I have a confession to make.  I have not nary a smidgen of Christmas decoration yet, in my house.  Last year as I recall, my decorative outdoor wreathe went up on the evening of Advent Four and that was just to prove to my neighbors that I wasn’t a total hypocrite (since they all knew I was a priest in the Christian Church).  While their homes and yards were showered in colored and white lights, mine was the dark hole in the middle of all of that brightness.

The funny thing is, I know I’m not alone.  There are many of us who continue to transition into new lives and new ways of being as we leave behind what was for what is to become.  Some of us can’t even begin to think about the holiday and really just want to get through it all still standing.  But the beauty of the Christmas story is that there is a truer and better way.

The story says that what was— darkness, despair, fear, and a hiding from the face of God (the good) in the midst of Paradise changed when the good God chose to become embodied and “move into our neighborhood.” The good became one of us and THAT changed everything!  Now, what is TO BECOME has been coming ever since.  Indeed all of creation, including us, is evolving.

Our Christian faith is a CHRISTMAS FAITH after all!  It is a strong knowing that GOD-is-with-us.  It is this faith that calls us out of wherever we are in this phase of transition of our lives to anticipate, expect, and wait on seeing the activity of God’s Presence anew.

I am so glad to have heard this year’s call, this year’s invitation in the Lessons & Carols event last Sunday.  Bert and our marvelous choirs and musicians outdid themselves in allowing the Spirit of Christ to use them for the good of all of us who were there, and I am ever so grateful.  I left for home full of joy and thinking “GOD, you ARE with us…thank you!”

I will be changing my own living space into a more festive setting on my Sabbath this week.  I don’t have to fear what is becoming.  Life is change, transition, and ultimately transformation.  I am glad to BE ALIVE!  I pray Christmas blessings upon us all; I pray that we can see GOD (the good) in unexpected places and remember that GOD-IS-WITH-US.  I hope we can perceive and say, “thank you, GOD!”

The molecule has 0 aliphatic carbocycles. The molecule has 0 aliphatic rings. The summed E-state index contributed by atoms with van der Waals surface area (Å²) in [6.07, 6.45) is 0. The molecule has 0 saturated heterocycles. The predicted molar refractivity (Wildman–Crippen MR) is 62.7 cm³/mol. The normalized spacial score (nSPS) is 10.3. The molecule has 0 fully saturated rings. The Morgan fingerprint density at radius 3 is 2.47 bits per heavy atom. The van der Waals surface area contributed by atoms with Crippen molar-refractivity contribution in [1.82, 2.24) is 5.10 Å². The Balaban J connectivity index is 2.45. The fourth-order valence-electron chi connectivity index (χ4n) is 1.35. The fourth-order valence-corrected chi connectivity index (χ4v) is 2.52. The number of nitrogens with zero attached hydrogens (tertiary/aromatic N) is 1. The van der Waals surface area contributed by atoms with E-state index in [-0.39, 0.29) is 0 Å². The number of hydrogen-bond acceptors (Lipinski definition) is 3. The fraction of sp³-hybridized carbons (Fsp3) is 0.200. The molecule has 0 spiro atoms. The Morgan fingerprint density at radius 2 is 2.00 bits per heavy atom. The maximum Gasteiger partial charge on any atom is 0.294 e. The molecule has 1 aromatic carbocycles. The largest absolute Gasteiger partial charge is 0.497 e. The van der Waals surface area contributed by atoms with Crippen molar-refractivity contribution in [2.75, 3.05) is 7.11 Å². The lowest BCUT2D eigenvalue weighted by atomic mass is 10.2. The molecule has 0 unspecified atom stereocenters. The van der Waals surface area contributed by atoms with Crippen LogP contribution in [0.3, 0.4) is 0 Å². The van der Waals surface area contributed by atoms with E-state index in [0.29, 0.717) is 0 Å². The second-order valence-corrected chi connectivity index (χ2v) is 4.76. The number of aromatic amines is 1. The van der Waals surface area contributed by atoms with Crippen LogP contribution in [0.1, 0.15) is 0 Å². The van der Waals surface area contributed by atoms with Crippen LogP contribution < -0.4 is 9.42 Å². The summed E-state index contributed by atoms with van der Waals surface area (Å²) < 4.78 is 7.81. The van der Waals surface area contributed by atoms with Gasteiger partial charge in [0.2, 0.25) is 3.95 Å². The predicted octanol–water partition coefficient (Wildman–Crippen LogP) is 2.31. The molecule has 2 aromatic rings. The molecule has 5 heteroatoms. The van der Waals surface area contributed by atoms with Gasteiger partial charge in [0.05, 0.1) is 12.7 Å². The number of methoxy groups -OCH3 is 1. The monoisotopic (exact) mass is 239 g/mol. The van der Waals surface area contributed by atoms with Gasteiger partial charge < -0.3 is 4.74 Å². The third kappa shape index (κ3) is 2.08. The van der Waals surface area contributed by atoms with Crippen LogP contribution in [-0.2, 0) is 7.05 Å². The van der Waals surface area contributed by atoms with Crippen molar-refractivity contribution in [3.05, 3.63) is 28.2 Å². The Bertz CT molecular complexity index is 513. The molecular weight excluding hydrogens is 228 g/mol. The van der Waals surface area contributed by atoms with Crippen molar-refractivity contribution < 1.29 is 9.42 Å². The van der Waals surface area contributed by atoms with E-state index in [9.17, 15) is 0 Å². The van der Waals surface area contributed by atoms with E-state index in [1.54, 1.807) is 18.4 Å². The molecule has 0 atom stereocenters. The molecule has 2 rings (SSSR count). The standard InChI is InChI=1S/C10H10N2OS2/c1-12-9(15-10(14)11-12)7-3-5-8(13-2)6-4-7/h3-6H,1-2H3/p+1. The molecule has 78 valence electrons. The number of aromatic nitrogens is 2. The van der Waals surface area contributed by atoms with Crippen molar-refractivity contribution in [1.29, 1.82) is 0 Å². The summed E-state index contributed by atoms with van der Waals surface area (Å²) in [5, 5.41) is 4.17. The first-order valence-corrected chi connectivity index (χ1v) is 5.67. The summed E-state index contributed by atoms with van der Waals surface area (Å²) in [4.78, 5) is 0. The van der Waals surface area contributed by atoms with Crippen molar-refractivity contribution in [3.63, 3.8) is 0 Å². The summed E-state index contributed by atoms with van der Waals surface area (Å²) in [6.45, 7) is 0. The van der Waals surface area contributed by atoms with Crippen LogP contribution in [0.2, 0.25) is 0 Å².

With Christmas Love,

FM+

Dear Folks,

The folks who meet John the Baptist in the wilderness are a courageous, scrappy lot.  They could have stayed home.  They could have shut their ears to his stunning, difficult cries.  They could have circled the wagons against change and his impertinent challenge of the status quo.  But when John says, “Even now the ax is lying at the root of the trees,” instead of ducking, they turn their heads to listen.  I’m not sure who was more surprised!  When John says, “Every tree that does not bear good fruit is cut down and thrown into the fire,” they drop what they are doing and cross the Jordan River to meet him.  When John says, “Who warned you to flee from the wrath to come?  Bear fruits worthy of repentance,” every person within ear shot says “What then should we do?”  It’s a question that will change their lives, an invitation to rise up from death to life.  Their query “What then should we do” belies their discomfort with the way things are and their consciousness of the need to change.  Crippled by destructive choices and the selfishness that can bring death to any one of us, they long to walk in the light of a new day.

We live again in a dark and dangerous time, and I wonder if we have the consciousness and the courage to kindle some essential light?  Do we still believe that God is bending the universe toward that which is right and good, toward the weak and the wounded and the truly wise?  And what are we willing to give up, to make a way for those who have no way?

Ten years ago I preached at the memorial service for a neighbor who struggled with his own set of demons, including depression, and what I learned from him, I think, can apply to each of us.  In his ups and down, Francis’ life is a parable.  For each of us is transformed through dying and rising, probably many times over a lifetime—little deaths and small resurrections punctuate our days and years, if we have eyes to see them—and surely this was the case with Francis.  This pattern seems to be the only way we really ever grow—death to life, Good Friday to Easter, over and over again.

And “We seldom go freely into the belly of the beast.  Unless we face a major disaster like the death of a friend or spouse or loss of a marriage or job, we usually will not go there.”  (Richard Rohr)  So most of us have to be taught the language of the spirit, which is all about descending into the crucible of life’s struggle, where wise ones discover meaning not in answers but in better, more focused questions.  If we will listen, the dark periods of life are good teachers.  And as Francis discovered in his sometimes wonderful, sometimes painful journey, God works in the darkness.  In fact, God works especially there, where we are most lost and alone.  Novelist William Styron writes in his record of depression that the hard won light of wisdom, gift of God, can make even the darkness visible.

What can you do?  Go into the wilderness, your own private darkness of selfishness or greed, of violence or anxiety, of anger or fear.  Take inventory and separate the wheat from the chaff.  And then let the light of Christ burn up everything that’s getting in between you and your changing the world.  Let yourself see what the darkness makes visible, and then make a way for those who have no way.